• That’s so funny, it’s the same at our house. We “call” the leftovers (my kids are older than yours).

      • See, that’s a great tip! We are a small family, so I always make lasagna into two 9×9 pans instead of one big one, and I put one in the freezer for next time – not even baked. The next time it comes around on the menu, I stick it in the fridge the night before to partially thaw – it’s like having a frozen dinner from the store, except with our own tomatoes and stuff.

        I also make chili in a large enough amount to freeze for other times, but when there’s just a little left, we can use it on baked potatoes for lunch or make chili dogs or something.

  3. liz lemon tree says:

    btw= between my dogs and my chickens i dont have any waste LOL

    • I was waiting for someone to say that! When we built the house, the guy at Regional wanted to know why we didn’t put in a garbage disposal (I think he thought we’d forgotten it on the house plan). I told him I didn’t need one, because I have chickens – God’s original garbage disposal. ;)

  4. veggies, fruits, egg shells make great compost, the bagsads doen’t go fast in our house so they get gross I just add it to the compost.

  5. I don’t plan lunch. It’s ‘whatever is left from last night’s supper’. If there are no leftovers, then we can always make a big salad, have pbj, open a can of soup or something. That helps a lot around here.

    This post made me think of something Hubby read to me just a couple days ago, about how when you garden, and spend ’96 hours raising a tomato, it tastes a lot better’. I think it also helps cut back on waste, because you remember all the time planting, caring for, harvesting, possibly canning or freezing – that tomato.

    • That totally makes sense about cutting back on waste when you work hard to grow your food! And in my experience, it’s *really* hard work to your own food in Colorado, so kudos to you. :)

      • Aww, thanks! It’s not exactly like it was growing up in Illinois. Then again, there aren’t many bugs here! We’ve been at it for about 15 years straight, and we’ve learned a few tricks, but there’s always something new to pick up. I have learned what works for us, and we actually grow well over half our fruits and vegetables for the year – all our potatoes, carrots, onions, green beans, pumpkin, winter squash, summer squash and enough tomatoes for fresh eating in summer and tomato products (canned tomatoes, tomato juice, ketchup, etc.) the rest of the year. Our patch is smallish, but we get enough corn for about 9 mos, and last year I finally figured out cantaloupe and cucumbers! We’ve already got lettuces, chard, onions, spinach and herbs starting for this year.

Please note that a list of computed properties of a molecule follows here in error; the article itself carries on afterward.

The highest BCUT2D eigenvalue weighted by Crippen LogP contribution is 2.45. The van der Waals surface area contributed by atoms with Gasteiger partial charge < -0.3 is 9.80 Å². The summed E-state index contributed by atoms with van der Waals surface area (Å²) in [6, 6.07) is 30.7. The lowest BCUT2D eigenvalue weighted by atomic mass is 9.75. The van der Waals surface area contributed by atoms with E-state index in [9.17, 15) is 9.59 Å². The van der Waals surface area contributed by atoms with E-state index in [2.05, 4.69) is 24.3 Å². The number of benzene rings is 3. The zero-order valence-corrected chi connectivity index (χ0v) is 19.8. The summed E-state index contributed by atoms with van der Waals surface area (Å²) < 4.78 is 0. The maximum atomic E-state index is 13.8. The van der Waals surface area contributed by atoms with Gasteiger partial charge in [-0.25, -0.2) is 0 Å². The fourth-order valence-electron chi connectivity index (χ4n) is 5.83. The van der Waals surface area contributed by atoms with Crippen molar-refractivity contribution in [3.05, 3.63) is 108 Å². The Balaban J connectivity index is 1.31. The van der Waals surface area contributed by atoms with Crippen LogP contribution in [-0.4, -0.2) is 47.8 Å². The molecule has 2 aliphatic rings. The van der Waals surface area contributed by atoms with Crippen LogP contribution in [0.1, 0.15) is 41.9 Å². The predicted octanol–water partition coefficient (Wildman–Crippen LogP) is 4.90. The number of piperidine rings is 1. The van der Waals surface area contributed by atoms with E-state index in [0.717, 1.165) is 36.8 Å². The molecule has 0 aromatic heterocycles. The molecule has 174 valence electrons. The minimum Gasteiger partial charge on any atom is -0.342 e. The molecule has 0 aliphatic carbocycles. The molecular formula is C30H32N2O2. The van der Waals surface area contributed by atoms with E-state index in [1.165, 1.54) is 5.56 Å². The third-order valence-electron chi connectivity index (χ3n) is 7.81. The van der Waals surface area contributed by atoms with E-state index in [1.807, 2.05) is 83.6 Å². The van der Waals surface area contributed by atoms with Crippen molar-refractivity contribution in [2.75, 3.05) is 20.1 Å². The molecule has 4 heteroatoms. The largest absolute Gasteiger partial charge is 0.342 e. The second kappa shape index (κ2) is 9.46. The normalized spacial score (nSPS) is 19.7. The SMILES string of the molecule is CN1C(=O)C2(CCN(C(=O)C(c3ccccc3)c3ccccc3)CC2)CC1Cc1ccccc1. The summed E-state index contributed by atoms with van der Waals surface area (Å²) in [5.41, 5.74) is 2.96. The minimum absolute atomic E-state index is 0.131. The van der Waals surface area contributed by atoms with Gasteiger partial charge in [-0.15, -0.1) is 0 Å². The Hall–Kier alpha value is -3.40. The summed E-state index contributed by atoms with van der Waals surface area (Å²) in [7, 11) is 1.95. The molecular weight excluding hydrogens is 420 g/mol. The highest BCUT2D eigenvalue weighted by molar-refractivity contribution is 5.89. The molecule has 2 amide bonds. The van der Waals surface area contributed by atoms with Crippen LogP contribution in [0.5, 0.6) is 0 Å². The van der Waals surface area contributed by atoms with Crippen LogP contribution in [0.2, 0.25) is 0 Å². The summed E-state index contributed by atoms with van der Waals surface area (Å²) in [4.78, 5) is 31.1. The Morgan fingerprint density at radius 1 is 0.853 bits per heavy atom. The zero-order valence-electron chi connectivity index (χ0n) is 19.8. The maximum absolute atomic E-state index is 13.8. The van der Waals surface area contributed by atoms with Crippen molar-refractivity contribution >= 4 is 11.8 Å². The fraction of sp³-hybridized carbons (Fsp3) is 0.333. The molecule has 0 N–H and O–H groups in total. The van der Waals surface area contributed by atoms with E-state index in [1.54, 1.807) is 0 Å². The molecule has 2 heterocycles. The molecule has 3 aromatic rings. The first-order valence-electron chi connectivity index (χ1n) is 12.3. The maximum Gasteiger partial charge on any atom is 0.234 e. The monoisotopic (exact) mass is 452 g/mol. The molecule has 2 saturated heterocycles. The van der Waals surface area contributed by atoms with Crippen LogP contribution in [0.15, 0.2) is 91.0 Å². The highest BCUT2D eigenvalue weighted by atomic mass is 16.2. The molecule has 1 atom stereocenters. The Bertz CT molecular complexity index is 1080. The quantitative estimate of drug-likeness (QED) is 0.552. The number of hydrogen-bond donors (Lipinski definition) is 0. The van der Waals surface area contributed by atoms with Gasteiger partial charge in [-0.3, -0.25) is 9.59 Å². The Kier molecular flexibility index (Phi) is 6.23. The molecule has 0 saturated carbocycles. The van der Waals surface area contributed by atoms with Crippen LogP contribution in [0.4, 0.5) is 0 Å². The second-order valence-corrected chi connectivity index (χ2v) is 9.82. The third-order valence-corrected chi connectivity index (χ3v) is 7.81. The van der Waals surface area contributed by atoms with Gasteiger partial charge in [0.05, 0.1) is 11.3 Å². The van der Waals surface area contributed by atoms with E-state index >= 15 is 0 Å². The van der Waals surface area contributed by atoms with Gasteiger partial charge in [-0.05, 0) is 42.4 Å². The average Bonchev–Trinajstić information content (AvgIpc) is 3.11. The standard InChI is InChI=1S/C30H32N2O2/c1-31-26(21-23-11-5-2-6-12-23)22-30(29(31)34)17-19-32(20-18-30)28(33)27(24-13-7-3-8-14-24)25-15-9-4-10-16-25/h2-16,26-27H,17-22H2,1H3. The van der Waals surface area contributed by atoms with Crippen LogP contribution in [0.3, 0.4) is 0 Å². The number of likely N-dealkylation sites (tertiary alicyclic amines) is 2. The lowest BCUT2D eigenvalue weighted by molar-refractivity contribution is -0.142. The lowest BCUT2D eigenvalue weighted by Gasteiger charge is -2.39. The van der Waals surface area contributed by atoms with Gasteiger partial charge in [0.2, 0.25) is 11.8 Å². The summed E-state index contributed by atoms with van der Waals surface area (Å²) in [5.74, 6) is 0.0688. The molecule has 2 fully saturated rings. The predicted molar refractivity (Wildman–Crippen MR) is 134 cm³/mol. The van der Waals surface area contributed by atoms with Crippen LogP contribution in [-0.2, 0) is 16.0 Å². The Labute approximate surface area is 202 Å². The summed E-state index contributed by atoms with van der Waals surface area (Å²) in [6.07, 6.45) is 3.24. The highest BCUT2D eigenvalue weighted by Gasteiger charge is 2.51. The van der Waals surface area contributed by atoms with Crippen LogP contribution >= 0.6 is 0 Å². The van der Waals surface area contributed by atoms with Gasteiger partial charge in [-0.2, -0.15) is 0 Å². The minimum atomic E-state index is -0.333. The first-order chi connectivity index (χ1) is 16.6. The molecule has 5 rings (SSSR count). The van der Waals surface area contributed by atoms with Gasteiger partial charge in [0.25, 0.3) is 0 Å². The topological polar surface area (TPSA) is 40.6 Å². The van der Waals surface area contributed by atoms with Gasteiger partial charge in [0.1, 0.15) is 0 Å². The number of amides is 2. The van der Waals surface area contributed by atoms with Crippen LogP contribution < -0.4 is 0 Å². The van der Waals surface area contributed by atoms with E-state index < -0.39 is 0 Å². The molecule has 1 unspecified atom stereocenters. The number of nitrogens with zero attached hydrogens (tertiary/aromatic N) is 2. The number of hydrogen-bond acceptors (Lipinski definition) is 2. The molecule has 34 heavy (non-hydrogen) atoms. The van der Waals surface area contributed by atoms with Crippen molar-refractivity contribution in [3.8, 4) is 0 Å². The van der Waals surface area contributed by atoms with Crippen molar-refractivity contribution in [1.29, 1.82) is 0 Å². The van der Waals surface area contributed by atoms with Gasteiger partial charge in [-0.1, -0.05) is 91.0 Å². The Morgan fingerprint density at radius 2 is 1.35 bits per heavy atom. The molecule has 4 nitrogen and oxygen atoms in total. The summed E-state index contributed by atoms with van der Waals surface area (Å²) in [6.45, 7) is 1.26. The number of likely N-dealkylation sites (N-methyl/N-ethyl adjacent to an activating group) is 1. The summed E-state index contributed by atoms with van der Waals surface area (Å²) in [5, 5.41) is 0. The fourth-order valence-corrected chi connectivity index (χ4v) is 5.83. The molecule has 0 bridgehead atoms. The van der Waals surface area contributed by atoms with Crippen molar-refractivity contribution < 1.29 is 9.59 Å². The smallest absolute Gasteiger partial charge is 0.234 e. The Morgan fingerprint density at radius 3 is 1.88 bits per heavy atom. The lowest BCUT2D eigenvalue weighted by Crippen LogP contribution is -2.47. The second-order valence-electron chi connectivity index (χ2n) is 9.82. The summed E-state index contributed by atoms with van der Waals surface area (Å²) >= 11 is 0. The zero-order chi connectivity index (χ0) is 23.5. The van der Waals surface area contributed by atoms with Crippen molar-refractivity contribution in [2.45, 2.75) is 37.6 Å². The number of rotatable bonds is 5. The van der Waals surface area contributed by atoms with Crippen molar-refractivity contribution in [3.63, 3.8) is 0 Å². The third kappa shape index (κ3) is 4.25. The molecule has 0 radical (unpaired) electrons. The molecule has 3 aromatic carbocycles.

We also have an orchard, and except for some fresh stuff in winter it supplies us with all our fruit within reason – apples, pears, peaches, nectarines, plums, sweet and sour cherries (enough for pie fillings, jams, applesauce, etc. too) – but I still buy bananas and pineapple and stuff – and some apples and oranges in winter.

        But I miss blackeye peas, field peas, okra, and some of the other more southern things. And for whatever reason, I really struggle with peppers. I just. can’t. get. them. to. go! Meanwhile, my neighbor up the road has heaps of them :)

  6. I actually noticed myself buying more and more food last week when my fridge and pantry were filled to the brim. I think it’s probably because my brain is overwhelmed by possibilities so I just appease it by buying something I know the kids will eat for sure. But when we have an almost empty pantry we really do just tend to eat what we have. It’s weird.

  7. I often forget what’s in the fridge that needs to be used sooner rather than later. I’ve toyed with the idea of making a list on the fridge with items to be sure and use as a snack or in a meal. I am (perhaps overly) careful about not eating anything that has even the remotest change of having gone bad, and I drive my husband crazy when I throw things out.

    • Sharon, you sound like my mom, LOL. She has a strict three-day rule. I did not inherit that from her, and have more of a one-week rule. :)